For Immediate Release

Office of Press Relations

Press Release

The United States through the U.S. Agency for International Development (USAID) is providing nearly $255 million in additional emergency food and other critical humanitarian and development assistance to the people of Kenya as a historically unprecedented drought pushes more than 4 million people to the edge of starvation. Communities in the Arid and Semi–Arid Land counties of Kenya are experiencing the worst effects of the drought, with farmers losing up to 70 percent of crops and at least 2.4 million livestock deaths reported in May – a significant source of food and income. More than 900,000 children are suffering from severe malnutrition and in urgent need of aid to survive. Many families have yet to fully recover from the devastating effects of the COVID-19 pandemic, and other climatic shocks before Russia’s war on Ukraine further exacerbated the hunger crisis with a rise in food, fuel and fertilizer prices. 

Today’s announcement includes nearly $235 million in additional humanitarian assistance that will allow USAID partners to meet urgent needs for more than 1.1 million people across Kenya. However, more funding will be needed to help prevent significant loss of life, and to meet expected humanitarian needs well into 2023. USAID is urging the international community to join in scaling up assistance to save lives. 

Today’s announcement includes funding for:

  • Emergency food to prevent extreme hunger –  USAID will provide emergency food, including sorghum – a more readily available grain than hard-to-import wheat – yellow split peas, and vegetable oil for families living in areas where local markets are not working well. Additionally, in areas where markets are functioning, cash for families to purchase food staples will also be provided, supporting the local economy. 
  • Nutrition aid to prevent and treat child malnutrition – USAID will supply a specialized peanut-based nutritional supplement to treat malnourished children at mobile clinics in remote areas, local health dispensaries, and at hospitals. Supercereal Plus, a corn-soya blend food supplement designed to make porridge, will also be provided to malnourished women and children for use at home.
  • Support for farmers to prevent crop and livestock losses – To keep livestock alive and healthy, USAID funding will support veterinary services, animal fodder, and supplements to keep essential breeding animals alive despite deteriorating conditions, thus aiding in the eventual rebuilding of family herds. Today’s funding will also support livestock destocking to reduce strain on overgrazed land, generating income for herders while making food resources available for communities facing starvation. This new assistance will provide farmers with seeds, tools, and training in drought-resistant farming methods, water conservation, and climate adaptation to increase crop productivity amid worsening drought conditions.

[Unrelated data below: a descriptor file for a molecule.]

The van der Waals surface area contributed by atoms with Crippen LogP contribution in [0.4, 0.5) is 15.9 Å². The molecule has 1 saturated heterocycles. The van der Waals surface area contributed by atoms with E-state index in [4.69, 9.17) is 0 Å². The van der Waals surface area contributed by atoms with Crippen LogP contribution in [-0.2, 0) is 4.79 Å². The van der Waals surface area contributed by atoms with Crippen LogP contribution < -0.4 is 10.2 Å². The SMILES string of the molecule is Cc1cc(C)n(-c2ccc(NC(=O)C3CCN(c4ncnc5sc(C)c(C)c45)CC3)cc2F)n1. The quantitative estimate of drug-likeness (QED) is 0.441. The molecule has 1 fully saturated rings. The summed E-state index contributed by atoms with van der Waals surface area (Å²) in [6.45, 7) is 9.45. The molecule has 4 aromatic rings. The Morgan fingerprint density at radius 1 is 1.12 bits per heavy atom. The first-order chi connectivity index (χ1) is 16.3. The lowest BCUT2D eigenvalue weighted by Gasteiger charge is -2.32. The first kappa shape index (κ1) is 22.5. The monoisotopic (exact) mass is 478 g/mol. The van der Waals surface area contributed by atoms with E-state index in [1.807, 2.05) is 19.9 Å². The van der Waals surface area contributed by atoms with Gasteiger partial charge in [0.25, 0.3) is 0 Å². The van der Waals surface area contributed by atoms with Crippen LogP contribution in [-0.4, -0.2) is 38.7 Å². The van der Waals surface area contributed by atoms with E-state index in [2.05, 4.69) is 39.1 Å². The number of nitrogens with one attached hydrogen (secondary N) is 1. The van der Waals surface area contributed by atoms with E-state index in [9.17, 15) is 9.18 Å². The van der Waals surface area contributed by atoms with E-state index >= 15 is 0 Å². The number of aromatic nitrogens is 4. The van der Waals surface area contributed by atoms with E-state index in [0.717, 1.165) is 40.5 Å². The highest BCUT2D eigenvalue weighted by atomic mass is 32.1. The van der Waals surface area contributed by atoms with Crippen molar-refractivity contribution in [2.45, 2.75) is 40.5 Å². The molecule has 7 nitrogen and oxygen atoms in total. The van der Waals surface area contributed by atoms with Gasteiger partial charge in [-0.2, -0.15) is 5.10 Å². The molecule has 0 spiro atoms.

• Clean water to prevent disease outbreaks often prevalent during drought – As the risk for infectious disease increases when water sources are contaminated, USAID is providing water, sanitation, and hygiene support in drought-affected areas to include: supporting safe, potable water through water trucking, repaired water boreholes, community wells and distribution systems; materials to test and treat contaminated water; and technical support for community experts responsible for managing water and sanitation infrastructure.

Today’s funding also includes an additional $20 million in development assistance, subject to Congressional approval,  to work with Kenyan organizations and county governments on activities that help women diversify their income, expand access to fertilizer, support scaling agricultural inputs including drought-tolerant crops, reduce malnutrition threats in vulnerable communities, and invest in local agri-businesses with innovative technologies that help smallholder farmers reduce post-harvest loss and waste. 

The United States stands with the people of Kenya affected by this devastating crisis. In Fiscal Year 2022 alone, the United States has provided nearly $324 million in humanitarian assistance to the people of Kenya – the greatest share of all donor funding to date. But, it will not be enough. More funding will be needed to help prevent significant loss of life, and to meet expected humanitarian needs well into 2023. Kenya has experienced four consecutive poor rainy seasons and a fifth is forecast for later this year, further extending the suffering of millions of Kenyans who face the threat of starvation. 

A portion of today’s funding for Kenya is included in the additional Ukraine supplemental and is part of the $2.76 billion in USAID assistance announced by President Joe Biden on June 27, 2022. It is immediately being programmed in FY 2022 to address the most dire impacts of the global food security crisis through direct food assistance and related health, nutrition, protection, and water, sanitation, and hygiene services in countries with high levels of acute food insecurity, reliance on Russian and Ukrainian imports, and vulnerability to price shocks.


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